Sent from my iPhone

We were a little bit astonished but not entirely surprised as all we got was silence from Samuel. When we arrived in San Diego, Miguel and I picked up our mother and went to her bank.  We informed the bank of the Elder Financial Abuse and decided to open a joint account that my brother and I would share with her and manage.  At this point we transferred most of her money to the Joint account and I proceeded to set up all of her bills on auto pay so she wouldn’t have to write checks or even have any need for them.  This way when she needed money (Cash) we would transfer money into her account so she could withdraw it and we would know where the money was going. The reason we took over her finances was that we suspected that she was in the early stages of dementia and in her diminished capacity would continue to miss bill payments and continue to be taken advantage of by my brother Samuel Hornedo.  After we made the bank aware of the financial abuse they informed us that they would watch out for my mother and call us if she came in for a cash withdrawal and who she was with.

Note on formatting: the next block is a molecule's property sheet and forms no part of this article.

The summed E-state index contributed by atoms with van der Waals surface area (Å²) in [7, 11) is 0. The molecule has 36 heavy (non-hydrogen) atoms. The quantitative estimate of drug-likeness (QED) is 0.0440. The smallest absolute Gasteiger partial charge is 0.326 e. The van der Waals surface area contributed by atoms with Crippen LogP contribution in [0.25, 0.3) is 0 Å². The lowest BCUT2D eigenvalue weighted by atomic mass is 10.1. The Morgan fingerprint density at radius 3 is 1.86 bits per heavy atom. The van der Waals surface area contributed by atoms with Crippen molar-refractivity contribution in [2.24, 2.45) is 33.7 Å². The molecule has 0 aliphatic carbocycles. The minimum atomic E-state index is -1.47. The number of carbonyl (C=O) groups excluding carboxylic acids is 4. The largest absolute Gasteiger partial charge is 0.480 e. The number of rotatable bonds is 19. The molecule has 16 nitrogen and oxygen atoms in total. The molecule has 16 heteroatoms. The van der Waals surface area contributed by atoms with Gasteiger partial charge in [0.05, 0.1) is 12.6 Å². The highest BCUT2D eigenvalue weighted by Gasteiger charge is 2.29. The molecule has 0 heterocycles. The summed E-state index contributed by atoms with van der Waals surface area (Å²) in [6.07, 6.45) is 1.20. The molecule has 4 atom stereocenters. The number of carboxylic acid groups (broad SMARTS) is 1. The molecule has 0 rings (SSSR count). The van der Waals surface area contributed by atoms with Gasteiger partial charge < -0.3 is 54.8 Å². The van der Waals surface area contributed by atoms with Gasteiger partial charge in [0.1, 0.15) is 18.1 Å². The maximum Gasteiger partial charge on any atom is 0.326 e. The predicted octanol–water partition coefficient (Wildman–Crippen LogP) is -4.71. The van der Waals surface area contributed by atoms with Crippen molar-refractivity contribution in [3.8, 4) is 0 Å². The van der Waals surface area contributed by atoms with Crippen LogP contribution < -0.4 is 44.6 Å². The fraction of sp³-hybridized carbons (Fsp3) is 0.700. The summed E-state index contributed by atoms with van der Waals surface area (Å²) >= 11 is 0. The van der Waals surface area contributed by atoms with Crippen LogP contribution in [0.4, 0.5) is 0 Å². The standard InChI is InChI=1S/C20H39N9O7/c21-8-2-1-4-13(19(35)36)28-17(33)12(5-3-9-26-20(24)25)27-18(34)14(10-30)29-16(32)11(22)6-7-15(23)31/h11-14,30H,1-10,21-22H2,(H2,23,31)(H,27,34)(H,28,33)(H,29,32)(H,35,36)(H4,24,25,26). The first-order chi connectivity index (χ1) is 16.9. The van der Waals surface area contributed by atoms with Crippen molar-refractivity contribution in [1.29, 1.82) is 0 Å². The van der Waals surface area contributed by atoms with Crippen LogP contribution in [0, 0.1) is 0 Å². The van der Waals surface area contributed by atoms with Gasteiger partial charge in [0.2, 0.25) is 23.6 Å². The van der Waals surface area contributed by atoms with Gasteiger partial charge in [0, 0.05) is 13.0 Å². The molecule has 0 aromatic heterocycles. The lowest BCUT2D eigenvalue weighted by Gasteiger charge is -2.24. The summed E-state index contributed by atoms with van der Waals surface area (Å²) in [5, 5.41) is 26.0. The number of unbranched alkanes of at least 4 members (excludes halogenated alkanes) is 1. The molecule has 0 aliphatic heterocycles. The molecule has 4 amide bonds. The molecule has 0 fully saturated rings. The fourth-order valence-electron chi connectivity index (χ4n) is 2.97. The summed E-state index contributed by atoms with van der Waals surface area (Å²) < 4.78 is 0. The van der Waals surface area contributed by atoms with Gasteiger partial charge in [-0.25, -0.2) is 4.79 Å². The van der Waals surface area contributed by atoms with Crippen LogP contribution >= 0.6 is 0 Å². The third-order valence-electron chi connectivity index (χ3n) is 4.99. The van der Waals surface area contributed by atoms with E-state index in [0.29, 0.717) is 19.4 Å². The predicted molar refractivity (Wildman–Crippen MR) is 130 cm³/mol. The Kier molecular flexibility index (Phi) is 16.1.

We gained access to her checking account and started going through her transactions and found that she was still writing checks to Samuel. In the prior year he had managed to get approximately $13,000 in checks and cash from my mother. Between overdraft Loans and Fees it totaled over $16,000. We also found that Samuel had used her credit cards to pay the registration on his 3 cars, purchases from Guitar Center and multiple PayPal payments to a woman (not his wife Christina).

As I promised I contacted Adult Protective Services after I got back from San Diego and opened up an investigation into the Financial Abuse perpetrated by my brother Samuel Hornedo.  In the next post I will detail the depth of the financial abuse.  What would you have done?

Addressing Diminished Capacity: Recognizing and Protecting Against …

National Center on Elder Abuse

Department of Justice Elder Justice Initiative

 

 

The Story Continues…